The diamond engagement ring on Beth Slack’s left hand sparkled in the sunlight slipping past the curtains of the living room window.
“We got engaged last month,” she said, beaming.
It had been a surprise. They’d met at the Copper Pint, the bar where a mutual friend had introduced them.
“We had the entire upstairs to ourselves,” the 28-year-old said. “He’d set up dinner, roses and a surprise engagement party next door at the Boulevard Tavern.”
Her fiance, Tim McCarthy, sitting beside her on the couch, leaned back and looked at her.
“I guess he’s lucky I said yes,” she said.
Tim smiled, but he was a little tired. He’d just come from working lunch at Pies and Pints on Capitol Street and was taking it easy before his shift at UPS started later that evening.
“Every 12 hours, I’m clocking in,” he said.
It wasn’t a complaint; it was just a statement of how he made a living.
At their feet, Beth’s 31/2-year-old twins, Silas and Aubrey, played with toy cars on the floor, happily oblivious to the long, plastic tube feeding oxygen that snaked loosely from the back of the house, down the hall to the living room, up the couch to just under their mother’s nose.
It used to be that Beth could run. In her condition, she wasn’t necessarily supposed to run, but she could.
Her parents, Tony and April Slack, seated at a table inside Taylor Books, talked about their daughter. She was always tougher than she looked, even in high school.
Tony said, “She ran hard. She wouldn’t back down, even if it cost her.”
But that was 10 years ago, back when she was on the volleyball team. Now, it’s a struggle to keep up with the twins.
It’s more than a common motherly complaint. Last year, Silas ran out onto the field of a flag football game. Tim was part of an adult recreation league team and on the field. Beth chased after her boy.
She laughed and said, “And I saw stars after that.”
Beth was born with a congenital condition called situs inversus, where her major organs are reversed in a kind of mirror of what would be their normal position. Her heart is on the right side of her chest.
All of her organs work. They’re just reversed. She had other health complications — notably Kartagener’s syndrome — but situs inversus was the first issue the doctors detected.
It’s an uncommon condition — about one person in 10,000 is born this way — and while situs inversus patients sometimes have more heart problems, it’s often more of a medical curiosity than an ongoing health problem.
Beth said, “It’s like every doctor I’ve ever been to, I’m the first person like me they’ve seen.”
When she was born in 1991, the doctors had no idea. There was no reason to believe there was anything wrong.
“It was a pretty normal pregnancy,” April said.
At the time, the couple was living in South Carolina. The two met at Carver Career Center, during their senior years in high school.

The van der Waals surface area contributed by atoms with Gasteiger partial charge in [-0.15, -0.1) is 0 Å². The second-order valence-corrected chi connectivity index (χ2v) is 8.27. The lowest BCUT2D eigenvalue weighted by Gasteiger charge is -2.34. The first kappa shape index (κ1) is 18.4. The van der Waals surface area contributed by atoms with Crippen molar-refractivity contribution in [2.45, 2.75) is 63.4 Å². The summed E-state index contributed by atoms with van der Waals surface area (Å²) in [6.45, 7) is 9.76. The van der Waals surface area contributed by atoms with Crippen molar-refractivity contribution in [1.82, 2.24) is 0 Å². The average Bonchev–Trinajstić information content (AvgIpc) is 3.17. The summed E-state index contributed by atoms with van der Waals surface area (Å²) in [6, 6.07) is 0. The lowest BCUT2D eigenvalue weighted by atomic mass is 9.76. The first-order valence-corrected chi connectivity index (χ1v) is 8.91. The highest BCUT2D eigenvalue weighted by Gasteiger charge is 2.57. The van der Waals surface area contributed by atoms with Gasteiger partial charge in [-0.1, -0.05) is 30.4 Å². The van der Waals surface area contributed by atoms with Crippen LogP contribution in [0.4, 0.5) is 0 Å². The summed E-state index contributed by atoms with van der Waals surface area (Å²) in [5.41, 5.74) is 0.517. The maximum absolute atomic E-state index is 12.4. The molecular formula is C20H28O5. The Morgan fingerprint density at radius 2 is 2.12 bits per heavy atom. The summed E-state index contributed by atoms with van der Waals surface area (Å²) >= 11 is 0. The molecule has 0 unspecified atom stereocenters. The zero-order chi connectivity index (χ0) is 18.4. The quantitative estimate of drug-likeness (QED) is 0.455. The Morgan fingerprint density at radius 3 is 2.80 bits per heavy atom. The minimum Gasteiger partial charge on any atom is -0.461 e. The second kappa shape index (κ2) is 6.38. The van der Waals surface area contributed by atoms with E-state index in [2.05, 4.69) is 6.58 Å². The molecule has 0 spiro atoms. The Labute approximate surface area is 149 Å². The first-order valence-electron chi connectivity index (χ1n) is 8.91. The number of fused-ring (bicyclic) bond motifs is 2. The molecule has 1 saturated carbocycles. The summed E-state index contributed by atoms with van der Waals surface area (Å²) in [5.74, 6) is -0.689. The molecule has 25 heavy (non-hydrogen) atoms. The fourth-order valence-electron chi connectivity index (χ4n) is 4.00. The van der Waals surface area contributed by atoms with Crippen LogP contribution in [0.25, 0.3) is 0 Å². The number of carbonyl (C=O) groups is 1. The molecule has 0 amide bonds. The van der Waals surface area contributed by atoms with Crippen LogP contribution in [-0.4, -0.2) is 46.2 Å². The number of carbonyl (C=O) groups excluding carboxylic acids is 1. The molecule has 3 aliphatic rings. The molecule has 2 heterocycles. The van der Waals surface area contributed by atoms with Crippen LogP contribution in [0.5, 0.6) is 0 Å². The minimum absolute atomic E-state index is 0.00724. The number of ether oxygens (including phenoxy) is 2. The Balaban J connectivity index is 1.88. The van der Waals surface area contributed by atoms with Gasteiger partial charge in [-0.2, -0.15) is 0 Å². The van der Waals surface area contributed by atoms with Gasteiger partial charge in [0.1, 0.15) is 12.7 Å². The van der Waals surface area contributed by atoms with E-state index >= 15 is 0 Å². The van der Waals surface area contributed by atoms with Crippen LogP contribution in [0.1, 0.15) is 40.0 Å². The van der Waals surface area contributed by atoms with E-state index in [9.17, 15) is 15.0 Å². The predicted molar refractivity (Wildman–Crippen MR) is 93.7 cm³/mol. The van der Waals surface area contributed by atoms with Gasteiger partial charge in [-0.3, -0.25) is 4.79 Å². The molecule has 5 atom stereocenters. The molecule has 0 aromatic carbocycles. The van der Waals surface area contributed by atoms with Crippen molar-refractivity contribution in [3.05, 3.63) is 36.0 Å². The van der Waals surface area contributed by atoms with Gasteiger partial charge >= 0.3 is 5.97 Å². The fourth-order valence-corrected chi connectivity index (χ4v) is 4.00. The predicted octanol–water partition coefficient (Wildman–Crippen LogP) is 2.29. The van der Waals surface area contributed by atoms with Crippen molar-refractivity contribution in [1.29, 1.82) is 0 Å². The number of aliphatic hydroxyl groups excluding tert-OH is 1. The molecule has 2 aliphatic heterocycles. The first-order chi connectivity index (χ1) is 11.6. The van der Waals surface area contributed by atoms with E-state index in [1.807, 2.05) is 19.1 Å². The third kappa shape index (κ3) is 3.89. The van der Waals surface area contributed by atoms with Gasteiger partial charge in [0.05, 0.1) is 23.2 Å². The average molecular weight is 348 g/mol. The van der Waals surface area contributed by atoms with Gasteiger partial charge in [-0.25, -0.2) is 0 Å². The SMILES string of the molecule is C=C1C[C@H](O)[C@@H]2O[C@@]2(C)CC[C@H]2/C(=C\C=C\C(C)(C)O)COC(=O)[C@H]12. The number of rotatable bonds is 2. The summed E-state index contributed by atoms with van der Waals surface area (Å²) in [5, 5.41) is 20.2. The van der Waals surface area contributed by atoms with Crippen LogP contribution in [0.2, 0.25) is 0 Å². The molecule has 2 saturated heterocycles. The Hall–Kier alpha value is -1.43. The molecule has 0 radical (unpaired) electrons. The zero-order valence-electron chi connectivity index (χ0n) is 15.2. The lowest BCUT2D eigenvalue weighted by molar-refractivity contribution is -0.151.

April went to DuPont High School. Tony was at East Bank.
“Rivals,” Tony exclaimed.
After high school, Tony joined the Air Force. The two were married shortly after he finished his military job training, and they moved into married housing at Shaw Air Force Base.
They started a family almost immediately. The military provided medical care for April, but the X-ray technician at Shaw Air Force Base who read Beth’s first X-rays didn’t believe what he was looking at.
Tony said, “I’ll give it to them because it was someone young who read the X-rays.”
Beth’s father said when the technician got the images back, he’d held them up, saw the little “L” in the corner of the picture and assumed the film had been loaded into the camera backwards.
“He flipped it over and said, ‘Oh, that’s right. Your baby is healthy.’”
But she wasn’t. The Air Force medical technicians missed the situs inversus diagnosis, and they had no idea at all about Kartagener’s syndrome, the reason why Beth is tethered to an oxygen tank, the reason why she’s waiting for a double lung transplant.
Kartagener’s syndrome is a rare condition related to the situs inversus but affects the fine, hair-like cilia in her body, particularly the cilia in Beth’s lungs.
Tony said, “The cilia are supposed to catch the stuff that’s in the air and then you sort of cough it back up. That’s normal. With Beth, the cilia are deformed. Stuff falls in, and it just gets trapped in there.”
It’s made her susceptible to colds and respiratory infections. Through her childhood and teenage years, there were trips to respiratory specialists and periodic hospital stays. Tubes were put into each of her ears over a dozen times to help fend off fluid buildup and infection.
Growing up, Beth underwent daily nebulizer treatments at home and wore a percussion vest in the evening that shook her torso to help clear the debris built up in her lungs.